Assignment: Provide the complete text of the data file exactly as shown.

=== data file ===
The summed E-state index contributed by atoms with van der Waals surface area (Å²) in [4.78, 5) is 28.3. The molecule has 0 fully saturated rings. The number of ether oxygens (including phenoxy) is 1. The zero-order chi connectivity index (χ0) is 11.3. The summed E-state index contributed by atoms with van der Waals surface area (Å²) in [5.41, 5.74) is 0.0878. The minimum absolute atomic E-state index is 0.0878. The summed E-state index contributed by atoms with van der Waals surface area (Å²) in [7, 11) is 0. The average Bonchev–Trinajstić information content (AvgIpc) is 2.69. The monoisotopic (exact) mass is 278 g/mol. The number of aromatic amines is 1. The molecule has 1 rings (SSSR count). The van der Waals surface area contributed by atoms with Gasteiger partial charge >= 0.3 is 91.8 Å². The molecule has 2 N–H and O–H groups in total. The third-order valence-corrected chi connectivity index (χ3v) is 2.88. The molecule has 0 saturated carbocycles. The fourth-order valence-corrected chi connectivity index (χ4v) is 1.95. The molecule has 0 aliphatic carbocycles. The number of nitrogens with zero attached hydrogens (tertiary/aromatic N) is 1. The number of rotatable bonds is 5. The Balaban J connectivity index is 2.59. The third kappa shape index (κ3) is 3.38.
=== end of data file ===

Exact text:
The summed E-state index contributed by atoms with van der Waals surface area (Å²) in [4.78, 5) is 28.3. The molecule has 0 fully saturated rings. The number of ether oxygens (including phenoxy) is 1. The zero-order chi connectivity index (χ0) is 11.3. The summed E-state index contributed by atoms with van der Waals surface area (Å²) in [5.41, 5.74) is 0.0878. The minimum absolute atomic E-state index is 0.0878. The summed E-state index contributed by atoms with van der Waals surface area (Å²) in [7, 11) is 0. The average Bonchev–Trinajstić information content (AvgIpc) is 2.69. The monoisotopic (exact) mass is 278 g/mol. The number of aromatic amines is 1. The molecule has 1 rings (SSSR count). The van der Waals surface area contributed by atoms with Gasteiger partial charge >= 0.3 is 91.8 Å². The molecule has 2 N–H and O–H groups in total. The third-order valence-corrected chi connectivity index (χ3v) is 2.88. The molecule has 0 saturated carbocycles. The fourth-order valence-corrected chi connectivity index (χ4v) is 1.95. The molecule has 0 aliphatic carbocycles. The number of nitrogens with zero attached hydrogens (tertiary/aromatic N) is 1. The number of rotatable bonds is 5. The Balaban J connectivity index is 2.59. The third kappa shape index (κ3) is 3.38.